Posts Tagged ‘Rosh Hashanah’

Apparently it is NaBoloPoMo, yeah, I didn’t know what that meant either until I looked it up. National Blog Posting Month, where folks challenge themselves to blog everyday to get [back] into the habit of it. I’m not sure I can come up with something worth sharing EVERYDAY, but I can go for 2-3x week (at most).

Sunrise in Boulder, CO

Between my new job, (which I started after returning from Labor Day/Rosh Hashanah week Boulder, during in the middle of the High Holidays), commuting, and general house chores I am exhausted most of the time. Thankfully the major holidays are over and things have settled down to our new normal. We attend Segulah Minyan every other week, and blob out at home and maybe stock up on local produce and other items at the farmers market on the alternate weeks. Ben has been keeping me sane by packing my lunch every morning, otherwise I’d be spending all my hard-earned on lunches (plus I’d be breaking my personal policy of not eating out more than 1x week).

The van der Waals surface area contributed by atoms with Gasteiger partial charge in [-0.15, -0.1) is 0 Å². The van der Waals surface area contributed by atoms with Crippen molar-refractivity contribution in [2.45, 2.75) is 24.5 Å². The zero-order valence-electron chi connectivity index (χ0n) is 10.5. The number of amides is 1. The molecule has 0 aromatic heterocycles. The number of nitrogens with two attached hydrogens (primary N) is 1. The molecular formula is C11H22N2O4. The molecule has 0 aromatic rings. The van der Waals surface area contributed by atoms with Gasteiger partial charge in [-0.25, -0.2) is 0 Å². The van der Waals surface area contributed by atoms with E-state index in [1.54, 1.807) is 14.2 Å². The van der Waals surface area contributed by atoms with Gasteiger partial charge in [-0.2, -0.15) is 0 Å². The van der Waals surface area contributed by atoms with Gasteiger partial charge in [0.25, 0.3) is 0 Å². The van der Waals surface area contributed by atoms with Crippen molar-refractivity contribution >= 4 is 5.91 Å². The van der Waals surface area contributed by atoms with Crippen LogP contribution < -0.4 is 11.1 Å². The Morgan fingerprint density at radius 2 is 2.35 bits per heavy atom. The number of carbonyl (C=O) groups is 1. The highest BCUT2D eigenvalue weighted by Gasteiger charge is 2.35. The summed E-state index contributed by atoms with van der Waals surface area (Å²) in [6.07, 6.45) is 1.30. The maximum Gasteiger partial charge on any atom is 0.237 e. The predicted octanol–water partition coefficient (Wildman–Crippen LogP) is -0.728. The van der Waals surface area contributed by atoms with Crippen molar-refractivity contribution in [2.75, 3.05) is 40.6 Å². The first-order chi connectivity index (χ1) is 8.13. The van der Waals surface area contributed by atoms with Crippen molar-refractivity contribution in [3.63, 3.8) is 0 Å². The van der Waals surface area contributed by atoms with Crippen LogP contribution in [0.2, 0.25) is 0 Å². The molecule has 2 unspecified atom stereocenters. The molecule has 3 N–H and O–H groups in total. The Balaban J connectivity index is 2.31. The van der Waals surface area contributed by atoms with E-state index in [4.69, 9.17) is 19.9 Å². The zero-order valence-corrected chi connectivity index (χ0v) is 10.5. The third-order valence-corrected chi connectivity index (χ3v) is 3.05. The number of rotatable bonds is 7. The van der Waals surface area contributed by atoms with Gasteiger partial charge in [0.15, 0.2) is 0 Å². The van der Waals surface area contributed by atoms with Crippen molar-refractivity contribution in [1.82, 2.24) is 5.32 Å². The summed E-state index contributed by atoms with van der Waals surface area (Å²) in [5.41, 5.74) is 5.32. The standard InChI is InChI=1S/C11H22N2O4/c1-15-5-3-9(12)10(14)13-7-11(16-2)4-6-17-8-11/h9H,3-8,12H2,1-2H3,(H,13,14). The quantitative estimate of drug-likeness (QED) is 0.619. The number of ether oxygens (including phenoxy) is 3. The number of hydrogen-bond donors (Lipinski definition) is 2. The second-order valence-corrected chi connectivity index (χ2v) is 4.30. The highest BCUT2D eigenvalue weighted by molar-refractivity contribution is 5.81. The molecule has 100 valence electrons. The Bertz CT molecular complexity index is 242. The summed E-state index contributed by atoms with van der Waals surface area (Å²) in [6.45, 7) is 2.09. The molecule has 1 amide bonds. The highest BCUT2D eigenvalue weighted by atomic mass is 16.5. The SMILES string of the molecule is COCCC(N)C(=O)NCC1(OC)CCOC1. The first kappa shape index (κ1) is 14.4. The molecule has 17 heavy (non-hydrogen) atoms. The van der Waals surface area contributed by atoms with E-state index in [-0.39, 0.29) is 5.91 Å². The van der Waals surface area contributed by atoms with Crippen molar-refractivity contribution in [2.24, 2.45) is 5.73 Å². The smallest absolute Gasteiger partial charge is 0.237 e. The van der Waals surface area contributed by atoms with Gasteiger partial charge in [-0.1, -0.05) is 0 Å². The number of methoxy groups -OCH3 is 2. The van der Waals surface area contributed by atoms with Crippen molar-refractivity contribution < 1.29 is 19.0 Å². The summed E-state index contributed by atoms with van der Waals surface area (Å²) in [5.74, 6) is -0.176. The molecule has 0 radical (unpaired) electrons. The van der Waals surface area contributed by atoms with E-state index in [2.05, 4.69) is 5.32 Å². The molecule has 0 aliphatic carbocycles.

Here are a few photos from our week in Boulder. It was SO nice to spend time with friends (and their baby bellies and babies), as well as have some time with Ben where I didn’t feel like I was keeping him from work or where either of us were competing with a laptop for the others attention. Sometimes we have trouble putting our gadgets down, it’s a work-in-progress.